Wednesday, 12 May 2010

Election Reflection - Part One

I've been following both the General Election campaign and the negotiations for a coalition government pretty breathlessly - which has earned me the title of political correspondent at work as well as some less desirable nicknames!

It's not my first general election as a voter - I voted in vain against the Blair government in 2005 - but it is the first election I could participate in where there was a real and growing sense that change could happen. However, I dreaded until about an hour ago that real change wouldn't actually happen - a change I didn't even think possible until last Friday. To a certain extent we won't know that anything has changed for months, even years but to me the events of the 7th - 11th May 2010 already seem momentous.

I should probably clarify my own politics a bit more here - I don't claim to have foreseen a Conservative-Liberal coalition or that I would have voted for one had it been on offer last Thursday. I think the coalition has the potential to do tremendous good for the country but that's a position I've arrived at very recently indeed!

I come from a traditionally Labour-voting community in North Wales - my grandfather once claimed that Wrexham would elect a cow if you stuck a red rosette on it - but not from a particularly Labour household. I remember my parents admiring Margaret Thatcher and whilst Tony Blair taking office in 1997 is a moment embedded in my memory I don't recall it bringing any scenes of wild joy at home (I was only 11). Personally, I've always been interested in politics but quite often from a historical perspective - I studied history at uni - and have struggled sometimes to find a political "tribe". After all Welsh girls don't vote Tory do they?!

Except this Welsh girl did and does, at least for the time being... I've watched David Cameron change the Conservative Party over the past 4 years and I hoped, prayed and voted for a Conservative Government with a mandate that would allow him to change this country. It was always an outside hope - opinion polls consistently pointed to the result we eventually got, a hung parliament with the Conservatives as the largest party - but I truly believed it was the only way the UK could move forward. Maybe that's the trouble with being a historian, you get a bit too wedded to the status quo because it is "historical" and not always because it's the best way of doing things!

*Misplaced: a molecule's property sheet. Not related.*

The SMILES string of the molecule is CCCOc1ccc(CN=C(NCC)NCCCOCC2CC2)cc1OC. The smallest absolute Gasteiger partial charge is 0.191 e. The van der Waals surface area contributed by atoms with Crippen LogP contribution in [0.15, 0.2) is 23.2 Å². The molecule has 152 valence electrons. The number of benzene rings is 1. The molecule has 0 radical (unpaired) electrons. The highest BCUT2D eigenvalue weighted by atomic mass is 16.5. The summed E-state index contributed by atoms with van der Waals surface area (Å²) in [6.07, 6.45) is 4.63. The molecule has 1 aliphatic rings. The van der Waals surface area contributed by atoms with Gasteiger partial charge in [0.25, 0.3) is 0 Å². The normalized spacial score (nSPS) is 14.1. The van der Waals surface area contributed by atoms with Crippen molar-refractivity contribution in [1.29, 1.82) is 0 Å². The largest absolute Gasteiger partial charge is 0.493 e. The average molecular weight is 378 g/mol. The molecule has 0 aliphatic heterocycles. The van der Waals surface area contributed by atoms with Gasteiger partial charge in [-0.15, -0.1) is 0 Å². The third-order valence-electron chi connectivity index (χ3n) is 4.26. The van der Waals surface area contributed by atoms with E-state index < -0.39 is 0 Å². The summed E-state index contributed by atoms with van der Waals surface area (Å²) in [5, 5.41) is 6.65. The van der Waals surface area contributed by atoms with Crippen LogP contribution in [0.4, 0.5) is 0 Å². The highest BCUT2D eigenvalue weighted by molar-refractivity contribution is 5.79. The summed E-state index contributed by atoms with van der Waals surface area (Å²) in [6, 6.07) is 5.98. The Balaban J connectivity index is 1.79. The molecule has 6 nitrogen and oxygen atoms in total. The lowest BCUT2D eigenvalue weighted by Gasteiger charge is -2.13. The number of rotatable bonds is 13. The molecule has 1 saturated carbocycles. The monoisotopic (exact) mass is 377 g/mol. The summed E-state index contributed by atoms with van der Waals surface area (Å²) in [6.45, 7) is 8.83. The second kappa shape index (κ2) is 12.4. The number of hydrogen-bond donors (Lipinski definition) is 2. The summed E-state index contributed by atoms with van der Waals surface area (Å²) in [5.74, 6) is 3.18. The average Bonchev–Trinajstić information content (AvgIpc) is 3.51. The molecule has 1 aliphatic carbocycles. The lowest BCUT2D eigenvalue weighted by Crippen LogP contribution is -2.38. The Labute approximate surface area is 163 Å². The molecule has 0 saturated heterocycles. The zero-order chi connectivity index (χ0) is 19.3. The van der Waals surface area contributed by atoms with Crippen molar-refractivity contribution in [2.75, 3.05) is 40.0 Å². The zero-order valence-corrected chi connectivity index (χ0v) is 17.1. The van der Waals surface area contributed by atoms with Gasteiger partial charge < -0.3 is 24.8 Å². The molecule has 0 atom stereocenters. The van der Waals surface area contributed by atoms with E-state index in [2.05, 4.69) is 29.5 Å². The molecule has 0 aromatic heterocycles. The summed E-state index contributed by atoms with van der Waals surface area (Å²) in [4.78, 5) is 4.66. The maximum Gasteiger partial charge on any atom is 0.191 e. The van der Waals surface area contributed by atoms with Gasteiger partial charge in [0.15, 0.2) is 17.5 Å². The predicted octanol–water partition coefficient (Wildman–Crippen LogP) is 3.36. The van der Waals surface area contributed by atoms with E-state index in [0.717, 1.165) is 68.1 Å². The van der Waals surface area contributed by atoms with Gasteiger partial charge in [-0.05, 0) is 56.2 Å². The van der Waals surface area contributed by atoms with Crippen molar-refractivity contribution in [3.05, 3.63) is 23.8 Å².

Also, given Labour and Liberal noises throughout the election campaign, I can probably be forgiven for attaching virtually no value to Nick Clegg saying that he'd support whichever party gained a majority of votes and seats. The "Anti-Tory" voices were everywhere - much as I love Twitter there's been some very nasty abuse doing the rounds for anyone who even thought of voting Conservative - and a so-called "progressive coalition of the left" seemed by far the most likely outcome of any split vote. Plus "my" party have their own faults - Cameron's done well but there are still some hard-line right wingers hanging about (Lord Tebbit I'm looking at you) - so Lib Dem support for the Conservatives seemed about as likely as hell freezing over. I kind of felt that was a shame - I've always had a soft spot for the Liberals - but at the end of the day I felt I had to pick a party and I chose the Conservatives.

I did that for a number of well-thought out policy reasons not just because I like David Cameron and think his wife's pretty... Firstly and fundamentally, I'm not a socialist in even the most moderate sense - socially liberal yes, but I'm a strong believer in capitalism, enterprise and a small state. Secondly, I'm mildly eurosceptic - I believe we get a lot of benefits from membership of the EU but the single currency and other aspects of European federalism just don't stack up in my head. Finally, I believe in a welfare state that supports its citizens when times are hard but encourages them to be pro-active as often as possible. So I read policies, watched debates and reaffirmed my pro-Conservative leanings. Then I put my X in the box last Thursday and sat back to watch the results - half in hope and half in fear.

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